04 June 2007

PCA report on NPP/FV: some concerns 1

I have already summarized the PCA report on NPP/FV issues and suggested some areas where the report might be seen in a positive light, including my willingness to affirm what I understand the nine "Declarations" at the end of the report to be saying.

I promised to give some further reflections. Given that it's only a bit more than a week until General Assembly, I guess I need to say something if I'm going to say anything at all. I will move on, then, to areas where the report, to my mind, is not entirely satisfactory and where there remains room for further examination and clarification.

Rather than moving through the report section by section or topic by topic, I will outline some very general areas of concern, propose a thesis encapsulating those concerns, and then (in subsequent posts) attempt to substantiate my assertions.

The FV/NPP report presents several areas of concern to me:
[1] Inadequate generosity at times in presenting others’ views.

[2] Using isolated statements as lenses through which to portray wider perspectives, thereby tending to distort them.

[3] Citing statements that have been either retracted or significantly qualified by their authors.

[4] Reading our confessional documents in ways that either seem to misconstrue or unnecessarily restrict their meaning and original intent.

[5] Narrowing the manner in which the Standards function in defining doctrinal boundaries, especially in relation to Scripture.
These contentions, of course, need support and argumentation and, without such support, perhaps sound overblown or overly critical. I do believe, however, that they can be substantiated.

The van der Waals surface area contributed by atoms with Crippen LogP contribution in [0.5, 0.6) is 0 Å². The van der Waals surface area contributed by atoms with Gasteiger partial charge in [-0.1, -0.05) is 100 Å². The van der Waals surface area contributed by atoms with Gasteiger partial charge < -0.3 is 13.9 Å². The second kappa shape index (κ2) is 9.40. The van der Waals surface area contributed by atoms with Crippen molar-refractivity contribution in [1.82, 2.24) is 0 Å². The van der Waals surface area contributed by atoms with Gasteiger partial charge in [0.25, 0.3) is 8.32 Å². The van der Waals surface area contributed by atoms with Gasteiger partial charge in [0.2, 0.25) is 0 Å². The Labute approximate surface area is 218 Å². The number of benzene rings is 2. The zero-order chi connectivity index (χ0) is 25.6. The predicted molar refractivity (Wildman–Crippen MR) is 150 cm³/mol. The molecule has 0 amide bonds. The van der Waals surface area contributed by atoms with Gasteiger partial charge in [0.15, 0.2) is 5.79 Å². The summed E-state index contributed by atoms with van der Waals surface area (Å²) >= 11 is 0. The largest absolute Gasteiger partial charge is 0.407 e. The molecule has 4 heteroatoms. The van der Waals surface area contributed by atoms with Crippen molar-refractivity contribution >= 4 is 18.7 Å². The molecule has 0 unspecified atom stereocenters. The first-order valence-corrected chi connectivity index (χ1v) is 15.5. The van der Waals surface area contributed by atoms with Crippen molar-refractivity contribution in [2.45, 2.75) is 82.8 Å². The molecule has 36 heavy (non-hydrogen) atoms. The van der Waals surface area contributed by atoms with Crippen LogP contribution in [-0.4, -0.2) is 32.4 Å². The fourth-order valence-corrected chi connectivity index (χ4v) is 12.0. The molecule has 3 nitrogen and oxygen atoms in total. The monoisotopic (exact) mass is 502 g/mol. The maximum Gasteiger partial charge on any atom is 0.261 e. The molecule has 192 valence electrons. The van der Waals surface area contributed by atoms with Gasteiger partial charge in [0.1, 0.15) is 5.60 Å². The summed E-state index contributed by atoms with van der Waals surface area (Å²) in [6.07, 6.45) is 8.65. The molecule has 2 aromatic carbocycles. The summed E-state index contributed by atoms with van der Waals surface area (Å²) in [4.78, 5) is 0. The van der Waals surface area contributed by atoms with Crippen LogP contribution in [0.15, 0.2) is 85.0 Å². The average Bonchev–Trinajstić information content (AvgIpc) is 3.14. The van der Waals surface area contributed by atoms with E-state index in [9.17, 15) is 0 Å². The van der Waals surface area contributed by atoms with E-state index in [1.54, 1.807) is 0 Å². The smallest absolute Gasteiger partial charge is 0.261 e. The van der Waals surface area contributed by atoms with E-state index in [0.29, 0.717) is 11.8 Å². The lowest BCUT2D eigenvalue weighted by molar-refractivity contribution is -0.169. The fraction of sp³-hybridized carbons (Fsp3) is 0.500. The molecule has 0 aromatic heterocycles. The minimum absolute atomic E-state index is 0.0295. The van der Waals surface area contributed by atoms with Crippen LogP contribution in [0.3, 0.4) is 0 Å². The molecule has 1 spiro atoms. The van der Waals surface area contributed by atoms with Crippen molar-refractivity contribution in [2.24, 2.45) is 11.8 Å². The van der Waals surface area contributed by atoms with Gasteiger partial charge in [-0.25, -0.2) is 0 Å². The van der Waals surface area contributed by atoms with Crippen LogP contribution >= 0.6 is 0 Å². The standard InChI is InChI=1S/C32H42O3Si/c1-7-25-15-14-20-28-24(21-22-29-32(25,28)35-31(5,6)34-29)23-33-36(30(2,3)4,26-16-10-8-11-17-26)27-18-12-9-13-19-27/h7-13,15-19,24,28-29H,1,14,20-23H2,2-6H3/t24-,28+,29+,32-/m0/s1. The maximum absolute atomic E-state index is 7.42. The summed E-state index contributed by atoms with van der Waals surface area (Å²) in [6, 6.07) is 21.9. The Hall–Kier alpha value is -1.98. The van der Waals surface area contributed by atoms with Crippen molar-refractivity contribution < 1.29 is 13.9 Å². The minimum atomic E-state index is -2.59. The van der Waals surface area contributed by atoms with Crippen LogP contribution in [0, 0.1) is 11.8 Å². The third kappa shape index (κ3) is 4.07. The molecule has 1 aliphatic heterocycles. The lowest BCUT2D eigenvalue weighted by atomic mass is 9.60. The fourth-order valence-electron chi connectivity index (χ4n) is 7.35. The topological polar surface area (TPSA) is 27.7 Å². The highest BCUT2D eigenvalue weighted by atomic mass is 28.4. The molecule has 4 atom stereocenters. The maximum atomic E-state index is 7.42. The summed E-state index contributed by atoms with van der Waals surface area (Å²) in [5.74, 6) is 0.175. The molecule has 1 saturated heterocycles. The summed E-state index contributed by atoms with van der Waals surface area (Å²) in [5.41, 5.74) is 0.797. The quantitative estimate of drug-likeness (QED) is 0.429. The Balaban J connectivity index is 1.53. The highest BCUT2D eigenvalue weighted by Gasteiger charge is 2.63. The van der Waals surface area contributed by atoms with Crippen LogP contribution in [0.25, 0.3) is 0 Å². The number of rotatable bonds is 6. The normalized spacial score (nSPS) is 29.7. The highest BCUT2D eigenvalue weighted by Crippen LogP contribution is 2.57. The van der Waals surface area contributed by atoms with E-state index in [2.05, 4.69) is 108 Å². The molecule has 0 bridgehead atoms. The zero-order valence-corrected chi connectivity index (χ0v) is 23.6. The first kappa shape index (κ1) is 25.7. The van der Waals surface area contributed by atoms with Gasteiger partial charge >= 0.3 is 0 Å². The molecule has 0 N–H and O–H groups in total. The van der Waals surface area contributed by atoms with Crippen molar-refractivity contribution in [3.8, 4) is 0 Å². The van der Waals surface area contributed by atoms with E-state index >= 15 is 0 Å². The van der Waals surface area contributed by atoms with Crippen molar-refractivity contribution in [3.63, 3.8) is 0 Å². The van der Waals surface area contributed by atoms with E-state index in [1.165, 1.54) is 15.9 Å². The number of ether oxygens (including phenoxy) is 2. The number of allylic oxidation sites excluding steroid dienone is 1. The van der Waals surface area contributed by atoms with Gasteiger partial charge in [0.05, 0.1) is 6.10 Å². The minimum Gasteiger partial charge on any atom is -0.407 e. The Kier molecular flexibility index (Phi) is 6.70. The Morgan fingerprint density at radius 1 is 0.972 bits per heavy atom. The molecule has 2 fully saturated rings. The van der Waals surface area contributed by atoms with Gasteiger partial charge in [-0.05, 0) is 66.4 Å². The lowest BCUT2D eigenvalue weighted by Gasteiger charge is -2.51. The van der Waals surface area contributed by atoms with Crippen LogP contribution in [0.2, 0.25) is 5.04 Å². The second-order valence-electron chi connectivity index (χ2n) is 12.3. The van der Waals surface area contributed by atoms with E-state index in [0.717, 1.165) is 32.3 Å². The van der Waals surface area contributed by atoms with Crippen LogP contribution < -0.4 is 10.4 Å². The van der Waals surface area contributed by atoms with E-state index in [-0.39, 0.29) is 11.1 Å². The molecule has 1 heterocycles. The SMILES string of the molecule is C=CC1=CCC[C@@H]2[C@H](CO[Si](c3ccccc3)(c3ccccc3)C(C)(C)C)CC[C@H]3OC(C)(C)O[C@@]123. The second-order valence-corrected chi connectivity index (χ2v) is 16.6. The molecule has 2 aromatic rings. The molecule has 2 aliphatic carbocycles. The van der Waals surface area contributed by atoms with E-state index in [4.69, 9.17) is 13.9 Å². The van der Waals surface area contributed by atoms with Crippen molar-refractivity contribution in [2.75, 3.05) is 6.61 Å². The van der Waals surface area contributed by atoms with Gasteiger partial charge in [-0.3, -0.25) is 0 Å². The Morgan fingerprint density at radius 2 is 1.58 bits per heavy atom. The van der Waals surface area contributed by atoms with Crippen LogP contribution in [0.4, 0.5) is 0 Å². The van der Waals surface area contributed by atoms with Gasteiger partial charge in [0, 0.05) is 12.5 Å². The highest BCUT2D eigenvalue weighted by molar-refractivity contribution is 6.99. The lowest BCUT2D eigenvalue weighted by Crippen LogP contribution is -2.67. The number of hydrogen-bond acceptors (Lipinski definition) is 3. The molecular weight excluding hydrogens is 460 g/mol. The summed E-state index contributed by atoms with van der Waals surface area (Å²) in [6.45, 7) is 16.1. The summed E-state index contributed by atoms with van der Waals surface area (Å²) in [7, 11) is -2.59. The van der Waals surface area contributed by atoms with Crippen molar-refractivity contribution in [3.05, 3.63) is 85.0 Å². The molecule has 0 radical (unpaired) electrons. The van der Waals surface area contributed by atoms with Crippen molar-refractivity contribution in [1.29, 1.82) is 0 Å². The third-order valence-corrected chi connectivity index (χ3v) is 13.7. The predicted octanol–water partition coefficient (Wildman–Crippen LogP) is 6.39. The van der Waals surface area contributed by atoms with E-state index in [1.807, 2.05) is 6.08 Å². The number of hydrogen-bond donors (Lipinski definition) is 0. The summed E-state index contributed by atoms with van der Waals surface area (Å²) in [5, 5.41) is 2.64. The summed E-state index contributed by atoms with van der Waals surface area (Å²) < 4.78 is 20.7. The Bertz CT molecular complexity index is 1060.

The "Recommendations" at the close of the report suggest that the report be "commended" to presbyters in the PCA for "careful consideration and study." Moreover, they wish the PCA to endorse "the declarations in this report as a faithful exposition of the Westminster Standards."

In light of these "Recommendations," allow me to propose a two-fold thesis to sum up the ultimate effect of the five areas of concern listed above.

My thesis is this:
Even if it were the case that proponents of the NPP and FV sometimes hold to errors that are sufficient to conflict with the fundamentals of the system of doctrine contained in the Westminster Standards, the PCA report on NPP/FV does not adequately demonstrate this to be the case and, therefore, is not worthy of commendation to our presbyters.

Moreover, given the significant shortcomings of the report and how the report serves as a context for its "Declarations," if embraced by the PCA, the report could prove injurious to the spiritual health and culture of the denomination.
This two-fold thesis is strong assertion and requires support. Even with support, the latter part of the thesis will remain a judgment call and such discernments require reasoning and argumentation in order to have validity.

I hope to provide such support and reasoning in subsequent posts. In those posts, I will move through the five areas of concern outlined above and attempt to demonstrate that there are reasonable grounds for concern. In relation to each of those areas, I will also suggest some ways in which aspects of the report could prove spiritually injurious to the health and culture of the PCA.